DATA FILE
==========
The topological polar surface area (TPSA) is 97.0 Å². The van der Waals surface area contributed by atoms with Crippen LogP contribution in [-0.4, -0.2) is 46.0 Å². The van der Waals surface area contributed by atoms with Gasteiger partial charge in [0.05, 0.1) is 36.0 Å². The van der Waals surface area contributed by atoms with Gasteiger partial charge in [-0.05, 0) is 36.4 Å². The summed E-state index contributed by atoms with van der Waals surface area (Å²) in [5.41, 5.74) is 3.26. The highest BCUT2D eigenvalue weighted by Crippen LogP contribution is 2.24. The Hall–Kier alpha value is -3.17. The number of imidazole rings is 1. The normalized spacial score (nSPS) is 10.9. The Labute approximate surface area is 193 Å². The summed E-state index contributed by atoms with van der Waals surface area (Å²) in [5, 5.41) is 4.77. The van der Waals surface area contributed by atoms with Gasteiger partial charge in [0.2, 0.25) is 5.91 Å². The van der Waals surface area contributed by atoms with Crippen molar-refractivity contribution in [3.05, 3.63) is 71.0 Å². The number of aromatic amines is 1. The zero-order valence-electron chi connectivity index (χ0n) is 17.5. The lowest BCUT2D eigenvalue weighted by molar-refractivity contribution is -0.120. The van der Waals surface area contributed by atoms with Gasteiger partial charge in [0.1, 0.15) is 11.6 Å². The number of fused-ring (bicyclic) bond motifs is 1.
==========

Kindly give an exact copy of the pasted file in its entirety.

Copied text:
The topological polar surface area (TPSA) is 97.0 Å². The van der Waals surface area contributed by atoms with Crippen LogP contribution in [-0.4, -0.2) is 46.0 Å². The van der Waals surface area contributed by atoms with Gasteiger partial charge in [0.05, 0.1) is 36.0 Å². The van der Waals surface area contributed by atoms with Gasteiger partial charge in [-0.05, 0) is 36.4 Å². The summed E-state index contributed by atoms with van der Waals surface area (Å²) in [5.41, 5.74) is 3.26. The highest BCUT2D eigenvalue weighted by Crippen LogP contribution is 2.24. The Hall–Kier alpha value is -3.17. The number of imidazole rings is 1. The normalized spacial score (nSPS) is 10.9. The Labute approximate surface area is 193 Å². The summed E-state index contributed by atoms with van der Waals surface area (Å²) in [5, 5.41) is 4.77. The van der Waals surface area contributed by atoms with Gasteiger partial charge in [0.2, 0.25) is 5.91 Å². The van der Waals surface area contributed by atoms with Crippen molar-refractivity contribution in [3.05, 3.63) is 71.0 Å². The number of aromatic amines is 1. The zero-order valence-electron chi connectivity index (χ0n) is 17.5. The lowest BCUT2D eigenvalue weighted by molar-refractivity contribution is -0.120. The van der Waals surface area contributed by atoms with Gasteiger partial charge in [0.1, 0.15) is 11.6 Å². The number of fused-ring (bicyclic) bond motifs is 1.